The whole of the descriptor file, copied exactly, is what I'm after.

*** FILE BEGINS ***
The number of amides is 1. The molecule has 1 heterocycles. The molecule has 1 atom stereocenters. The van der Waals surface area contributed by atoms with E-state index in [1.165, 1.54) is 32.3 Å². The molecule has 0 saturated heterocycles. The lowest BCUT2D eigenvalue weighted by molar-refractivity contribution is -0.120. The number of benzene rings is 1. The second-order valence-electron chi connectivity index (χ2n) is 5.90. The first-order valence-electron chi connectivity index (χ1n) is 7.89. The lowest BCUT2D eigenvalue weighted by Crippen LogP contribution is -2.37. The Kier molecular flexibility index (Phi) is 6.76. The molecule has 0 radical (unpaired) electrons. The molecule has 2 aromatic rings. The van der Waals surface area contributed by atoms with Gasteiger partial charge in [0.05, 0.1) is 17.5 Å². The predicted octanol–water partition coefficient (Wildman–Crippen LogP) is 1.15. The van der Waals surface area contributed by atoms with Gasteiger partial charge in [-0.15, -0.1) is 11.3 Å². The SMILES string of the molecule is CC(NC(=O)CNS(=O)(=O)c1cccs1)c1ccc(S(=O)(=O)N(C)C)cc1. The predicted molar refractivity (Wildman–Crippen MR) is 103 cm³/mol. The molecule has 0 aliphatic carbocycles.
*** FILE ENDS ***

The number of amides is 1. The molecule has 1 heterocycles. The molecule has 1 atom stereocenters. The van der Waals surface area contributed by atoms with E-state index in [1.165, 1.54) is 32.3 Å². The molecule has 0 saturated heterocycles. The lowest BCUT2D eigenvalue weighted by molar-refractivity contribution is -0.120. The number of benzene rings is 1. The second-order valence-electron chi connectivity index (χ2n) is 5.90. The first-order valence-electron chi connectivity index (χ1n) is 7.89. The lowest BCUT2D eigenvalue weighted by Crippen LogP contribution is -2.37. The Kier molecular flexibility index (Phi) is 6.76. The molecule has 0 radical (unpaired) electrons. The molecule has 2 aromatic rings. The van der Waals surface area contributed by atoms with Gasteiger partial charge in [0.05, 0.1) is 17.5 Å². The predicted octanol–water partition coefficient (Wildman–Crippen LogP) is 1.15. The van der Waals surface area contributed by atoms with Gasteiger partial charge in [-0.15, -0.1) is 11.3 Å². The SMILES string of the molecule is CC(NC(=O)CNS(=O)(=O)c1cccs1)c1ccc(S(=O)(=O)N(C)C)cc1. The predicted molar refractivity (Wildman–Crippen MR) is 103 cm³/mol. The molecule has 0 aliphatic carbocycles.